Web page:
The lead-up to Final Yamato‘s premiere was longer than that of any previous
Nevertheless, this was Yamato, and producer Yoshinobu Nishizaki was a pro when it came to motivating the crew. “You won’t regret it afterward,” became his mantra whenever someone questioned whether or not the killer schedule was worth it. Changes were still being made on March 18, 1983; the day before the premiere. The cel paint was barely dry on the film’s epilogue when the clock ran out and the last reels had to go to the printer. Tales are still told of theatre owners receiving the film only minutes before it had to be spooled up.
Even on March 19, Nishizaki wasn’t entirely finished. He had been unhappy with the condition of the epilogue when he was forced to give it up, and a spot-check of the first few theatre screenings convinced him that it still wasn’t ready to show…so in an unprecedented move he put the word out to eliminate it from all further screenings. One can only imagine the fan buzz that filtered out. Those who had scored precious tickets to the first few shows would have walked away with a unique experience. (Click here to view the original epilogue on YouTube.)
But this was not the end, of course. Nishizaki had always nursed the desire for at least one Yamato film to be shown in deluxe 70mm with 6-channel stereo, and when Final Yamato closed on April 29 he hauled it back into the shop for a tune-up. Many scenes were revised, others were enhanced, still others were added, and the epilogue was completely overhauled. This process added 12 minutes of screen time and resulted in a film that Nishizaki could finally be happy with. (The differences between the 35mm and 70mm versions are examined in detail here.)
Only one print was made of the new-and-improved Final Yamato, which was screened in just two limited engagements: November 1983 in Tokyo and February 1984 in Osaka. The limitation was decided by technical concerns; at the time, these were the only cities with theatres capable of fulfilling the 6-channel stereo requirement. Evidence is still unclear about whether or not it was a 16X9 widescreen presentation. The 35mm version had been prepared for the standard 3X4 ratio of most Japanese movie screens, so the prospect of extending and refilming all of the artwork would have been impractical. Regardless, Nishizaki got his fondest wish and it wasn’t long at all before everyone would have a chance to see the final version of Final Yamato at home.
VAP VHS tape, 1983 (with flyer, above)
VAP Beta tape, 1983 (at left)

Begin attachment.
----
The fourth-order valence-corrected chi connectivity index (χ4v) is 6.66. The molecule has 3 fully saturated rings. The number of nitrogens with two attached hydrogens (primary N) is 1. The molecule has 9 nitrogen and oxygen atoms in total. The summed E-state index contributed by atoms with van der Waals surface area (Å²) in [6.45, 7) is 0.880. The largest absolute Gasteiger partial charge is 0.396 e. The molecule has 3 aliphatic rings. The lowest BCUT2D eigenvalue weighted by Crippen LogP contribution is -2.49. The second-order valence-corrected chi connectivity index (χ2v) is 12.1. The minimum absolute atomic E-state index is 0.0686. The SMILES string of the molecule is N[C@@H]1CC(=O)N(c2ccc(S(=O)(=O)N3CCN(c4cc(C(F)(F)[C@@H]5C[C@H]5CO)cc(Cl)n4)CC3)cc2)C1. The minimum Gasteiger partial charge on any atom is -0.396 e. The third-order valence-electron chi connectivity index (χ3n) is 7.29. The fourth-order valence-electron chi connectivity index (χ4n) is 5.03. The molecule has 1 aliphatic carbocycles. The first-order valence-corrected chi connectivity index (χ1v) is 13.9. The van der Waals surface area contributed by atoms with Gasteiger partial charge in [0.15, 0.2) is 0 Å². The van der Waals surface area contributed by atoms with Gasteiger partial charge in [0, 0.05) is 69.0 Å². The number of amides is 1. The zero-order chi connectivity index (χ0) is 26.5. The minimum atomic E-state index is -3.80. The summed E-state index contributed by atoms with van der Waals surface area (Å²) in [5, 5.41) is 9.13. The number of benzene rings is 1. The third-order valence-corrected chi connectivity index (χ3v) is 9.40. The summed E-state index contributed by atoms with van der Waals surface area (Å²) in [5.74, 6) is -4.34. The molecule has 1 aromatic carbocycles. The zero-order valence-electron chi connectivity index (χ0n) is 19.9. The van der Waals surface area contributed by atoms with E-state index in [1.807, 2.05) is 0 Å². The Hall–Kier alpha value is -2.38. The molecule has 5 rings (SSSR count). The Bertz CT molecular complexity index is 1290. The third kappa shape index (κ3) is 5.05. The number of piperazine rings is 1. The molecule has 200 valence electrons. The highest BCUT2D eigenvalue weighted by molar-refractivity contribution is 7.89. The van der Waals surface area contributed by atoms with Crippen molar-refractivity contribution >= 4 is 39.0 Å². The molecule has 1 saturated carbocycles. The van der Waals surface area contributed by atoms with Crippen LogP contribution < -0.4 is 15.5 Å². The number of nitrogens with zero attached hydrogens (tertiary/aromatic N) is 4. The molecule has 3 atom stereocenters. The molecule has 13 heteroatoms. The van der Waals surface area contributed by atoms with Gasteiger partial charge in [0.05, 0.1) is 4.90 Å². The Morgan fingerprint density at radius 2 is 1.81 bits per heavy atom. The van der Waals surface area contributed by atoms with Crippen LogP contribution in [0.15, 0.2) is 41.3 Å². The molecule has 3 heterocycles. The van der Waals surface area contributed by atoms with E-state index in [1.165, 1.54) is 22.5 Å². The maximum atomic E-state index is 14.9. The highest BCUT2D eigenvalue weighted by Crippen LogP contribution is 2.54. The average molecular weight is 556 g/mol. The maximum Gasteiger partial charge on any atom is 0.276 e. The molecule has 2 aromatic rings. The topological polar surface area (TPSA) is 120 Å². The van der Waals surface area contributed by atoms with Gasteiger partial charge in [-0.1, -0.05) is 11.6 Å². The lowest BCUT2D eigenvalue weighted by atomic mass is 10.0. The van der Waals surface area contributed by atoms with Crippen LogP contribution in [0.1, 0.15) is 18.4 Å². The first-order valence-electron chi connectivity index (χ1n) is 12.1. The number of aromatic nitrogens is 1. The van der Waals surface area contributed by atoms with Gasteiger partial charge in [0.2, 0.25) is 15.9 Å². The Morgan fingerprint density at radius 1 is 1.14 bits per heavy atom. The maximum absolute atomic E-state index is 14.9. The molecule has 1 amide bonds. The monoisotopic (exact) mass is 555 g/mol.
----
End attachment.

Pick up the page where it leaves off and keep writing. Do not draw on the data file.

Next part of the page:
Among the many records set by Final Yamato are these two: it was (and still is) the longest animated film ever made, and its debut on home video actually happened a week before its first theatrical run came to an end. This edition was to be the only video release of the 35mm version, complete with its original epilogue. At 22,500 yen, it was also incredibly expensive even by the standards of Japan, where video software regularly retails at two or three times the standard US price. Highly sought-after by collectors today, it remains the only means of viewing the first version of the movie, warts and all.
VAP VHS Tape, 1984
The first appearance of the 70mm version came after the February Osaka screenings. Also handled by VAP, it made special note of the enhanced and added scenes on the back of the sleeve. Whether or not the film was projected in widescreen, the video picture and all published stills were displayed in a 3X4 ratio. This was to remain the standard until recent years. Unlike the other Yamato movies, there was to be no video release from Toei. However, there were still multiple formats available from multiple companies all at the same time.
Final Yamato MV (Music Video)
Nippon Columbia Laserdisc, 1984
Nippon Columbia, long the home label for Yamato music, was the natural choice to release the MV series in 1984, an innovative set of programs that combined re-edited footage with symphonic scores. VHS and Beta editions were also made. Read more about the MV series here.
Victor VHD Video Discs, 1985
CC Victor was a holdout with the VHD format, even as it was being rendered obsolete by the laserdisc. VHD’s were more durable than tapes but still susceptible to the same sort of damage that could afflict LP records. Their packaging was more impressive, especially when a long-running movie was spread out over two discs. These discs and a set for The New Voyage were Yamato‘s last dalliance with VHD.
Nippon Columbia Laserdisc, 1985
A year after the MVs made their debut, Nippon Columbia followed up with their own handsome edition of Final Yamato on LD. Outer sleeve shown above, inner sleeve shown below.
Emotion “Perfect Collection”
Laserdisc, 1989 (above)
Emotion VHS Tape, 1990 (left)
The entire Yamato video catalog found a permanent home with Bandai’s Emotion label in 1989 and got a repackaging on both of the now-standard formats. The LD was part of the first Yamato box set, called the “Perfect Collection.” Containing all five movies and a bonus disc of trailers and other artifacts (including the first version of the Final Yamato epilogue), it also provided a new English translation of the title, but The Final Battle was destined not to stick. The LD box and the VHS sleeve both featured gold-foil logos.